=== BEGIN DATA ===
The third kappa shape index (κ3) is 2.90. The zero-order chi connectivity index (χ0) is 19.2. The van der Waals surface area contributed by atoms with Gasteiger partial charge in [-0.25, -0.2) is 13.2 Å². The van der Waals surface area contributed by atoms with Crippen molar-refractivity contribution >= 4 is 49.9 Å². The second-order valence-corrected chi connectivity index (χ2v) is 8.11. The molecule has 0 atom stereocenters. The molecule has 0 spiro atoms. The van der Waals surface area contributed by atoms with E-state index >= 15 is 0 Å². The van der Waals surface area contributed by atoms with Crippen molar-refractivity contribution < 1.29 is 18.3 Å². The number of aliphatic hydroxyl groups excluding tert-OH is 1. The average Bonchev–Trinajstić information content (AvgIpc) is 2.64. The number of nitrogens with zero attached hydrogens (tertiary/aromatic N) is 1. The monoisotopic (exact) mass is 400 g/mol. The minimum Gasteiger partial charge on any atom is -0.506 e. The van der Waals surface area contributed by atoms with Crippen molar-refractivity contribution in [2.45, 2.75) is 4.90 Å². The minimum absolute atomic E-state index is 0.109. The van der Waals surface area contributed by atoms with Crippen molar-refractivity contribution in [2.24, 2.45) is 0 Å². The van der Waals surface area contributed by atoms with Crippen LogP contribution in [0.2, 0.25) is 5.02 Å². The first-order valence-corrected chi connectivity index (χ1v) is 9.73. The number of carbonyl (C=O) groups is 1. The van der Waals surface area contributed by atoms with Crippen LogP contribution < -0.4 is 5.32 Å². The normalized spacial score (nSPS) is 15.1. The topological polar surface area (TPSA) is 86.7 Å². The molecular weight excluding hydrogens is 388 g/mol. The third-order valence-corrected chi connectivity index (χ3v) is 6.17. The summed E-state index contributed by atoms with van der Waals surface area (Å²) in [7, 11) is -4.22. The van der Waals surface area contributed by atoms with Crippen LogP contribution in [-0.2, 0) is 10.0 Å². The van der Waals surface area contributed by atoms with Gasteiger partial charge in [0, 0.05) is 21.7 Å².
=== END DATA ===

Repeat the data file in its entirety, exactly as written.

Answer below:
The third kappa shape index (κ3) is 2.90. The zero-order chi connectivity index (χ0) is 19.2. The van der Waals surface area contributed by atoms with Gasteiger partial charge in [-0.25, -0.2) is 13.2 Å². The van der Waals surface area contributed by atoms with Crippen molar-refractivity contribution >= 4 is 49.9 Å². The second-order valence-corrected chi connectivity index (χ2v) is 8.11. The molecule has 0 atom stereocenters. The molecule has 0 spiro atoms. The van der Waals surface area contributed by atoms with E-state index >= 15 is 0 Å². The van der Waals surface area contributed by atoms with Crippen molar-refractivity contribution < 1.29 is 18.3 Å². The number of aliphatic hydroxyl groups excluding tert-OH is 1. The average Bonchev–Trinajstić information content (AvgIpc) is 2.64. The number of nitrogens with zero attached hydrogens (tertiary/aromatic N) is 1. The monoisotopic (exact) mass is 400 g/mol. The minimum Gasteiger partial charge on any atom is -0.506 e. The van der Waals surface area contributed by atoms with Crippen molar-refractivity contribution in [2.45, 2.75) is 4.90 Å². The minimum absolute atomic E-state index is 0.109. The van der Waals surface area contributed by atoms with Crippen molar-refractivity contribution in [2.24, 2.45) is 0 Å². The van der Waals surface area contributed by atoms with Crippen LogP contribution in [0.2, 0.25) is 5.02 Å². The first-order valence-corrected chi connectivity index (χ1v) is 9.73. The number of carbonyl (C=O) groups is 1. The van der Waals surface area contributed by atoms with Crippen LogP contribution < -0.4 is 5.32 Å². The normalized spacial score (nSPS) is 15.1. The topological polar surface area (TPSA) is 86.7 Å². The molecular weight excluding hydrogens is 388 g/mol. The third-order valence-corrected chi connectivity index (χ3v) is 6.17. The summed E-state index contributed by atoms with van der Waals surface area (Å²) in [7, 11) is -4.22. The van der Waals surface area contributed by atoms with Crippen LogP contribution in [-0.2, 0) is 10.0 Å². The van der Waals surface area contributed by atoms with Gasteiger partial charge in [0, 0.05) is 21.7 Å².